“I just feel so sad,” a lovely Christian lady confided. Her sadness came from having to witness a close family member’s disappointments and losses. She also felt responsible for every family member’s welfare. “What if an aged uncle didn’t take his medicine on time?” She peppered her concerns with statements of faith, “I know God is faithful, His load is light,” but her countenance showed her faith had not yet lightened her heavy load.
Probing into her past I discovered a childhood of loneliness and emotional abandonment. At a young age, this woman had assumed the role of rescuer. She felt responsible for each family member’s happiness. Now as an adult she still feels that to be a loving daughter, sister, mother or wife, she must carry each one’s burden. If anyone is unhappy, it is her responsibility to feel it and fix it.
I believe familiar situations can awaken old wounds with their roles and emotions. I remember observing Larry counsel a young woman many years ago who was joining a missionary staff and moving across the country without adequate relational or financial support. She had come to Larry because of the fears that had risen after she had accepted this assignment. As I listened to her, I could fully empathize with her need for financial security. Imagine my surprise when I learned that didn’t bother her at all. She was terrified that she would be lonely.
She had been raised in a family where material needs were never an issue. Her father, a prosperous medical doctor, had lavishly provided for his family’s material needs, but had been emotionally absent. Her mother had been emotionally needy. Loneliness was her oldest companion and greatest fear.
I, on the other hand, always felt loved and connected growing up. But when my mother died while I was in high school, my life was turned upside down. My father quickly remarried a woman who let us know how unwelcome we were. I longed for graduation and to be financially independent so I could escape. In my mind, money, or lack of it, kept me tied to a miserable environment.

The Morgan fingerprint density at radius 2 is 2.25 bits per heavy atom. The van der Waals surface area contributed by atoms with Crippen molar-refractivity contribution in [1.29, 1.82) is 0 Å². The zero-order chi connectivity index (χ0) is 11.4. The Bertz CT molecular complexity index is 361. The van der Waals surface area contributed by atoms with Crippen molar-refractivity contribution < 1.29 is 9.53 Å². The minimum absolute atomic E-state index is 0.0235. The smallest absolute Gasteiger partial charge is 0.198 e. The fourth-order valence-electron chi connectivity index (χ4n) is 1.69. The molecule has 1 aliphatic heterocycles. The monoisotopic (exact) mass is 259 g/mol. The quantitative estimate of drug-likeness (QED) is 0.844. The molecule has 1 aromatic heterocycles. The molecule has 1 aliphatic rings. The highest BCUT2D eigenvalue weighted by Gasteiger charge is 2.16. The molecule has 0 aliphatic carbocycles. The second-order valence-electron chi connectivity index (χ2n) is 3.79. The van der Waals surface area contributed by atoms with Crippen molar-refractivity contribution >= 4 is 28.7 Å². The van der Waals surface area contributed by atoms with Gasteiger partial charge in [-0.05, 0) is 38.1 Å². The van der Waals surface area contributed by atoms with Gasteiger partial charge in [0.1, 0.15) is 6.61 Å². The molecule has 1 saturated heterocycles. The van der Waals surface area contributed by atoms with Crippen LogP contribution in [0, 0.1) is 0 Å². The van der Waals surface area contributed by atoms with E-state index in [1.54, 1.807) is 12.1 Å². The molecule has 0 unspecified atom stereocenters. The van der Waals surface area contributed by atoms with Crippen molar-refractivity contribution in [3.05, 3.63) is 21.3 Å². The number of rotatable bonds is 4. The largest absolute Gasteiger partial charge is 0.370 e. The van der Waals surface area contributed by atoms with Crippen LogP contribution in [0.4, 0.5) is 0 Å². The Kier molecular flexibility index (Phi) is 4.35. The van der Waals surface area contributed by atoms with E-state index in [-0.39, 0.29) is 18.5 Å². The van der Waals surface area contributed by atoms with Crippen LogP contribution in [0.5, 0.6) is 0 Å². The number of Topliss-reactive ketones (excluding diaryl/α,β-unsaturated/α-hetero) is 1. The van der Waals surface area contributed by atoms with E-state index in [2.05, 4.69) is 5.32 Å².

Now, financial issues can still poke those old wounds. I equate lack of money with those miserable years. It doesn’t matter how often I’ve seen God provide in ways that are truly amazing, when I can’t see how He is going to meet our needs, those old insecurities raise their ugly heads.
Three different women with three different stories and three different types of wounds, but with a common thread. In each case our present pain and fears were rooted in our past not current triggers. Our perspectives not our circumstances caused our angst.
When we over-react with panic and fear, we can be pretty sure an old wound has been tapped. But God promised, “My grace is sufficient for you, for power is perfected in weakness” (2 Cor. 12:9 NASB). That means, like the apostle Paul, we can claim God’s all-sufficient grace for those uncomfortable weaknesses.
Our reactions may make sense based on our past. But our past doesn’t tell the whole story. God has given us a new identity with new resources.
Like Paul, we can learn to say, “Most gladly, therefore, I will rather boast about my weaknesses, that the power of Christ may dwell in me. Therefore I am well content with weaknesses, with insults, with distresses, with persecutions, with difficulties, for Christ’s sake; for when I am weak, then I am strong” (2 Corinthians 12:10 NASB).
The next time you find yourself feeling tense, sad, or overreacting, ask God if an old wound has been poked. Remember, you are a new person. Then let Him comfort and heal that place of pain. Take a deep breath and receive His love and power again.
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